ST. GEORGE, Utah -- In a unanimous vote, Dixie State College's Board of Trustees voted to keep the name "Dixie" when the school becomes a university later this month.
"This is a sentinel day for this part of the state and we are delighted to have a university coming," said former state lawmaker Dave Clark, now a member of the Board of Trustees.
The vote was not without emotion or controversy, as trustees acknowledged the heated debate in recent months over the "Dixie" name. But an overwhelming 83 percent of those surveyed supported the name "Dixie" for the school.
"Based on public response, it's obvious that it would be inappropriate for the trustees to vote any other way than what the public would want," Brody Mikesell, Dixie State's Student Body President, said with emotion. "But it would also be equally inappropriate to not recognize the 17 percent that are affected just as strongly by this debate and by the name Dixie."
The debate over what to name the future university has been mired in controversy over the use of the word “Dixie.” Supporters insist the name is tied to Utah’s Mormon pioneer heritage, when settlers moved into the St. George area to grow cotton. But opponents point to Confederate mascots and flags that adorned the campus and racist behavior on campus in years past, including “blackface” skits.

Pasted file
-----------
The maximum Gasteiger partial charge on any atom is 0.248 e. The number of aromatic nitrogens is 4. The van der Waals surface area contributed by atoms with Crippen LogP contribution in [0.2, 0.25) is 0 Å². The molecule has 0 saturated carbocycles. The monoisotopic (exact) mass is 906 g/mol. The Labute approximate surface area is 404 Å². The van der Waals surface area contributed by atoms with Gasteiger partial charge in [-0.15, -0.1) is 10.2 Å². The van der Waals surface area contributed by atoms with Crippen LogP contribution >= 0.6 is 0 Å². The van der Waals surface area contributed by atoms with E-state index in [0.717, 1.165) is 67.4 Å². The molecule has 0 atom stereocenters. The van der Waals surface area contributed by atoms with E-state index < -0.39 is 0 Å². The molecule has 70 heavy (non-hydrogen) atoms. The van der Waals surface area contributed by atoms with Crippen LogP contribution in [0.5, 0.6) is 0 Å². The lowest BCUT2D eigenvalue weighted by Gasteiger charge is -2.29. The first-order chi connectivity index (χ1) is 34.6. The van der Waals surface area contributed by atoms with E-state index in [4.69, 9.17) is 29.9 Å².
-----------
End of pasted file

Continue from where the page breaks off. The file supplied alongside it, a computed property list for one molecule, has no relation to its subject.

On Friday, the Salt Lake Chapter of the National Association for the Advancement of Colored People decried the vote.
"They're not sensitized to the issue at all," said local NAACP chapter president Jeanetta Williams. "They're just looking at it saying, 'We've always been called Dixie.' "
After voting Friday, Dixie State's Board of Trustees made an "acknowledgment" of the controversy surrounding the school's history of Confederate regalia on campus. FOX 13 first reported last week the school was contemplating an apology for past instances of racism.
"We suggest that we have made an acknowledgment that was important to make, and we have retired those symbols," said Dixie State College Board of Trustees Chairman Steven Caplin.
Recently, the school removed a statue of confederate soldiers from campus. Previously, Dixie State abandoned its Confederate "rebel" mascot to become the "Red Storm."
The NAACP said it would continue to press the Utah Board of Regents and the Utah State Legislature to dump the "Dixie" name. Williams said she was in favor of "University of St. George," noting that when Dixie State was founded it was "St. George Stake Academy."
"If they want to entice people of color to come to Dixie and make it more diverse, they're going to have to look at changing names," Williams said. "Right now they're saying they don't care and they're going to keep it the same."